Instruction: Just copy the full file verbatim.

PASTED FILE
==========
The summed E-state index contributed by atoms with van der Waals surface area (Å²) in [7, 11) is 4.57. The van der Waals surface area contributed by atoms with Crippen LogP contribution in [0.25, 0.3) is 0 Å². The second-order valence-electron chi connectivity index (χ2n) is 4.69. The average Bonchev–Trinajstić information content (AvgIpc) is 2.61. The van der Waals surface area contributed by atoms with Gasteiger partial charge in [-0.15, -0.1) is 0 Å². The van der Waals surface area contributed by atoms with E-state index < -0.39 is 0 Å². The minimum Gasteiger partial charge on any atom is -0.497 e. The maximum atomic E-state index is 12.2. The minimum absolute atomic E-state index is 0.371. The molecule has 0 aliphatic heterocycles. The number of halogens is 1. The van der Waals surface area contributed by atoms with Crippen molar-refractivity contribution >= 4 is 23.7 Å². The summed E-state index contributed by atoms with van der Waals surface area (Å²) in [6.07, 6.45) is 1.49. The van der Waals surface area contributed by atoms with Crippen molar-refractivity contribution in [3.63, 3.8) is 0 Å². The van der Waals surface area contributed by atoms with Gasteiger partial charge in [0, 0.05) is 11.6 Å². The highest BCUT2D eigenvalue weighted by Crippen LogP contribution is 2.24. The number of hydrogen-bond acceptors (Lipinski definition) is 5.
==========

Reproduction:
The summed E-state index contributed by atoms with van der Waals surface area (Å²) in [7, 11) is 4.57. The van der Waals surface area contributed by atoms with Crippen LogP contribution in [0.25, 0.3) is 0 Å². The second-order valence-electron chi connectivity index (χ2n) is 4.69. The average Bonchev–Trinajstić information content (AvgIpc) is 2.61. The van der Waals surface area contributed by atoms with Gasteiger partial charge in [-0.15, -0.1) is 0 Å². The van der Waals surface area contributed by atoms with E-state index < -0.39 is 0 Å². The minimum Gasteiger partial charge on any atom is -0.497 e. The maximum atomic E-state index is 12.2. The minimum absolute atomic E-state index is 0.371. The molecule has 0 aliphatic heterocycles. The number of halogens is 1. The van der Waals surface area contributed by atoms with Crippen molar-refractivity contribution >= 4 is 23.7 Å². The summed E-state index contributed by atoms with van der Waals surface area (Å²) in [6.07, 6.45) is 1.49. The van der Waals surface area contributed by atoms with Crippen molar-refractivity contribution in [3.63, 3.8) is 0 Å². The van der Waals surface area contributed by atoms with Gasteiger partial charge in [0, 0.05) is 11.6 Å². The highest BCUT2D eigenvalue weighted by Crippen LogP contribution is 2.24. The number of hydrogen-bond acceptors (Lipinski definition) is 5.